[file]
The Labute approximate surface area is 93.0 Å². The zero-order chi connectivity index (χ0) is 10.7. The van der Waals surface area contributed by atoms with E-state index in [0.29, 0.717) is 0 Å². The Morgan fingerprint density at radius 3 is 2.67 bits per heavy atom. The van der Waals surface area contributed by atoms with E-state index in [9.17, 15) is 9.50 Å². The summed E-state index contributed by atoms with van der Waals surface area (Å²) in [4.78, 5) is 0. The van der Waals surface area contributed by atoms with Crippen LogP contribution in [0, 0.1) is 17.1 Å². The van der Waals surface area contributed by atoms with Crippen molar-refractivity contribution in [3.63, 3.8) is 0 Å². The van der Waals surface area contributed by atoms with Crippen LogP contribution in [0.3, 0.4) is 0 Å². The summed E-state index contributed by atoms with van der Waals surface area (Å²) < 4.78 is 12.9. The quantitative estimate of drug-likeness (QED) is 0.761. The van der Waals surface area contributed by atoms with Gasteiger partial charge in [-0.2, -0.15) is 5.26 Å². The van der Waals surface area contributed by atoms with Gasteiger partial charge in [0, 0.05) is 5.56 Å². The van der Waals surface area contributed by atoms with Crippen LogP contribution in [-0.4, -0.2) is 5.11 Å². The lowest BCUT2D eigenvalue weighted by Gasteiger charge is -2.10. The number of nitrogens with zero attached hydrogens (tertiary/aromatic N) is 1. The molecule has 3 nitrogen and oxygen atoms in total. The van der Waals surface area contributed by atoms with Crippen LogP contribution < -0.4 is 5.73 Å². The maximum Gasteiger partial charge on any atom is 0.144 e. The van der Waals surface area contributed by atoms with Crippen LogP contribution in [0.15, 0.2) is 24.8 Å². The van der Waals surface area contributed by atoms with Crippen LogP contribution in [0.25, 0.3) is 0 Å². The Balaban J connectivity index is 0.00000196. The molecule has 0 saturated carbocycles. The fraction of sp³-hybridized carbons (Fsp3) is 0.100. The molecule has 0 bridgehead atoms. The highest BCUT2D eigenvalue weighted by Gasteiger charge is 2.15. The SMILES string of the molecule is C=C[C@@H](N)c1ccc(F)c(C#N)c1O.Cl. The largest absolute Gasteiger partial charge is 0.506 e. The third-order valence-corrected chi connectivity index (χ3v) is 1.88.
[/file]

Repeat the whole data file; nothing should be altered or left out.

The Labute approximate surface area is 93.0 Å². The zero-order chi connectivity index (χ0) is 10.7. The van der Waals surface area contributed by atoms with E-state index in [0.29, 0.717) is 0 Å². The Morgan fingerprint density at radius 3 is 2.67 bits per heavy atom. The van der Waals surface area contributed by atoms with E-state index in [9.17, 15) is 9.50 Å². The summed E-state index contributed by atoms with van der Waals surface area (Å²) in [4.78, 5) is 0. The van der Waals surface area contributed by atoms with Crippen LogP contribution in [0, 0.1) is 17.1 Å². The van der Waals surface area contributed by atoms with Crippen molar-refractivity contribution in [3.63, 3.8) is 0 Å². The van der Waals surface area contributed by atoms with Crippen LogP contribution in [0.3, 0.4) is 0 Å². The summed E-state index contributed by atoms with van der Waals surface area (Å²) < 4.78 is 12.9. The quantitative estimate of drug-likeness (QED) is 0.761. The van der Waals surface area contributed by atoms with Gasteiger partial charge in [-0.2, -0.15) is 5.26 Å². The van der Waals surface area contributed by atoms with Gasteiger partial charge in [0, 0.05) is 5.56 Å². The van der Waals surface area contributed by atoms with Crippen LogP contribution in [-0.4, -0.2) is 5.11 Å². The lowest BCUT2D eigenvalue weighted by Gasteiger charge is -2.10. The number of nitrogens with zero attached hydrogens (tertiary/aromatic N) is 1. The molecule has 3 nitrogen and oxygen atoms in total. The van der Waals surface area contributed by atoms with Crippen LogP contribution < -0.4 is 5.73 Å². The maximum Gasteiger partial charge on any atom is 0.144 e. The van der Waals surface area contributed by atoms with Crippen LogP contribution in [0.15, 0.2) is 24.8 Å². The van der Waals surface area contributed by atoms with Crippen LogP contribution in [0.25, 0.3) is 0 Å². The Balaban J connectivity index is 0.00000196. The molecule has 0 saturated carbocycles. The fraction of sp³-hybridized carbons (Fsp3) is 0.100. The molecule has 0 bridgehead atoms. The highest BCUT2D eigenvalue weighted by Gasteiger charge is 2.15. The SMILES string of the molecule is C=C[C@@H](N)c1ccc(F)c(C#N)c1O.Cl. The largest absolute Gasteiger partial charge is 0.506 e. The third-order valence-corrected chi connectivity index (χ3v) is 1.88.